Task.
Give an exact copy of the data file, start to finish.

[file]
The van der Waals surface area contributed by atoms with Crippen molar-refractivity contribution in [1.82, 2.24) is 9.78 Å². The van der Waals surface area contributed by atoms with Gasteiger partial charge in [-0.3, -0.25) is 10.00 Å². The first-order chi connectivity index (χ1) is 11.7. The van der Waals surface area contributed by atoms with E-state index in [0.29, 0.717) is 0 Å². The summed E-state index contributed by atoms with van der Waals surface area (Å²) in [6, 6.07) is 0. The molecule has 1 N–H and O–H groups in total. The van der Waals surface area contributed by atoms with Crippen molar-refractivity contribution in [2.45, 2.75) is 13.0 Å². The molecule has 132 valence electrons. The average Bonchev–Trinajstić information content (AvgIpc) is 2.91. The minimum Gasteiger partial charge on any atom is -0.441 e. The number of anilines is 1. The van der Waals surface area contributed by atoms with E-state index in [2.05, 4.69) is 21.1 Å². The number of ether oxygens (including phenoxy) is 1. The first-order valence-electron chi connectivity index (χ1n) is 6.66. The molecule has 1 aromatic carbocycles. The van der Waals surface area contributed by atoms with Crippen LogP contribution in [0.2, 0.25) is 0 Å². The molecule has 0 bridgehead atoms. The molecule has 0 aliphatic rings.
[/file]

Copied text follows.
The van der Waals surface area contributed by atoms with Crippen molar-refractivity contribution in [1.82, 2.24) is 9.78 Å². The van der Waals surface area contributed by atoms with Gasteiger partial charge in [-0.3, -0.25) is 10.00 Å². The first-order chi connectivity index (χ1) is 11.7. The van der Waals surface area contributed by atoms with E-state index in [0.29, 0.717) is 0 Å². The summed E-state index contributed by atoms with van der Waals surface area (Å²) in [6, 6.07) is 0. The molecule has 1 N–H and O–H groups in total. The van der Waals surface area contributed by atoms with Crippen molar-refractivity contribution in [2.45, 2.75) is 13.0 Å². The molecule has 132 valence electrons. The average Bonchev–Trinajstić information content (AvgIpc) is 2.91. The minimum Gasteiger partial charge on any atom is -0.441 e. The number of anilines is 1. The van der Waals surface area contributed by atoms with E-state index in [2.05, 4.69) is 21.1 Å². The number of ether oxygens (including phenoxy) is 1. The first-order valence-electron chi connectivity index (χ1n) is 6.66. The molecule has 1 aromatic carbocycles. The van der Waals surface area contributed by atoms with Crippen LogP contribution in [0.2, 0.25) is 0 Å². The molecule has 0 bridgehead atoms. The molecule has 0 aliphatic rings.